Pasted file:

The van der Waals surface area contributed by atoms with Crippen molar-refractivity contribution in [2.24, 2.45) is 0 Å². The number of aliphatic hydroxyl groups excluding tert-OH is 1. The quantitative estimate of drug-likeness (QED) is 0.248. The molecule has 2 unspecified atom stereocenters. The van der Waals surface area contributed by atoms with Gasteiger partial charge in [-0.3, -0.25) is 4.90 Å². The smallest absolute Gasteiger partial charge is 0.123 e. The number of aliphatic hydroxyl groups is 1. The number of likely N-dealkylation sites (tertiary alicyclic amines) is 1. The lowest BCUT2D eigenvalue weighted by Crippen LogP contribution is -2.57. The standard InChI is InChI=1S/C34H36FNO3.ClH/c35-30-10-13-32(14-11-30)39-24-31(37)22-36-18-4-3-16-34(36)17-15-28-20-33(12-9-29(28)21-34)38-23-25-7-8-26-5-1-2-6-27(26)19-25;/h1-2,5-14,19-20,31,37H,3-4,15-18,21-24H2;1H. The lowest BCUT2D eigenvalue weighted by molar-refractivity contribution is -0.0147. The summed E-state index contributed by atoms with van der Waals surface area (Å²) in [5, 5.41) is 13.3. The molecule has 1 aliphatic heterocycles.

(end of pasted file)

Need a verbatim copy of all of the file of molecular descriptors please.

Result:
The van der Waals surface area contributed by atoms with Crippen molar-refractivity contribution in [2.24, 2.45) is 0 Å². The number of aliphatic hydroxyl groups excluding tert-OH is 1. The quantitative estimate of drug-likeness (QED) is 0.248. The molecule has 2 unspecified atom stereocenters. The van der Waals surface area contributed by atoms with Gasteiger partial charge in [-0.3, -0.25) is 4.90 Å². The smallest absolute Gasteiger partial charge is 0.123 e. The number of aliphatic hydroxyl groups is 1. The number of likely N-dealkylation sites (tertiary alicyclic amines) is 1. The lowest BCUT2D eigenvalue weighted by Crippen LogP contribution is -2.57. The standard InChI is InChI=1S/C34H36FNO3.ClH/c35-30-10-13-32(14-11-30)39-24-31(37)22-36-18-4-3-16-34(36)17-15-28-20-33(12-9-29(28)21-34)38-23-25-7-8-26-5-1-2-6-27(26)19-25;/h1-2,5-14,19-20,31,37H,3-4,15-18,21-24H2;1H. The lowest BCUT2D eigenvalue weighted by molar-refractivity contribution is -0.0147. The summed E-state index contributed by atoms with van der Waals surface area (Å²) in [5, 5.41) is 13.3. The molecule has 1 aliphatic heterocycles.